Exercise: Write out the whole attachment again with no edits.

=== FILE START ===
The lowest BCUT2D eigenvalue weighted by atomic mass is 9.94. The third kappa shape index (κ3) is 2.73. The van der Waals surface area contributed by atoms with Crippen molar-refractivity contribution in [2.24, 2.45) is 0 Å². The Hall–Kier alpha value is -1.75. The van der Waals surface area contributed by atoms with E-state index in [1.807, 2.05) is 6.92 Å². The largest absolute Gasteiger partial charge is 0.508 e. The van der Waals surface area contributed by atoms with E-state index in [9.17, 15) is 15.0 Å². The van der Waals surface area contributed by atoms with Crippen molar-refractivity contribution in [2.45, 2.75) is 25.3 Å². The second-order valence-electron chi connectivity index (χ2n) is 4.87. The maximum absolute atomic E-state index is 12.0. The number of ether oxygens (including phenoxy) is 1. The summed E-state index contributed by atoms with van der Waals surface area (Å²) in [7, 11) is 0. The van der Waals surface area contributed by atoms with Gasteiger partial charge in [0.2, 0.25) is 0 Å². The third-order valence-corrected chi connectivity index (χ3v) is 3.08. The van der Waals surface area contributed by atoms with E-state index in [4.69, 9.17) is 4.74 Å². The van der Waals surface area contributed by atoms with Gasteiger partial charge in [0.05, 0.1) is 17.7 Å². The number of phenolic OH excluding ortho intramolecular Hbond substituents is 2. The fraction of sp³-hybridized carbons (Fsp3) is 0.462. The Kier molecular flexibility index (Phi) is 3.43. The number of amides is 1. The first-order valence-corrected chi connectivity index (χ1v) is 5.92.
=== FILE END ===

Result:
The lowest BCUT2D eigenvalue weighted by atomic mass is 9.94. The third kappa shape index (κ3) is 2.73. The van der Waals surface area contributed by atoms with Crippen molar-refractivity contribution in [2.24, 2.45) is 0 Å². The Hall–Kier alpha value is -1.75. The van der Waals surface area contributed by atoms with E-state index in [1.807, 2.05) is 6.92 Å². The largest absolute Gasteiger partial charge is 0.508 e. The van der Waals surface area contributed by atoms with E-state index in [9.17, 15) is 15.0 Å². The van der Waals surface area contributed by atoms with Crippen molar-refractivity contribution in [2.45, 2.75) is 25.3 Å². The second-order valence-electron chi connectivity index (χ2n) is 4.87. The maximum absolute atomic E-state index is 12.0. The number of ether oxygens (including phenoxy) is 1. The summed E-state index contributed by atoms with van der Waals surface area (Å²) in [7, 11) is 0. The van der Waals surface area contributed by atoms with Gasteiger partial charge in [0.2, 0.25) is 0 Å². The third-order valence-corrected chi connectivity index (χ3v) is 3.08. The van der Waals surface area contributed by atoms with E-state index in [4.69, 9.17) is 4.74 Å². The van der Waals surface area contributed by atoms with Gasteiger partial charge in [0.05, 0.1) is 17.7 Å². The number of phenolic OH excluding ortho intramolecular Hbond substituents is 2. The fraction of sp³-hybridized carbons (Fsp3) is 0.462. The Kier molecular flexibility index (Phi) is 3.43. The number of amides is 1. The first-order valence-corrected chi connectivity index (χ1v) is 5.92.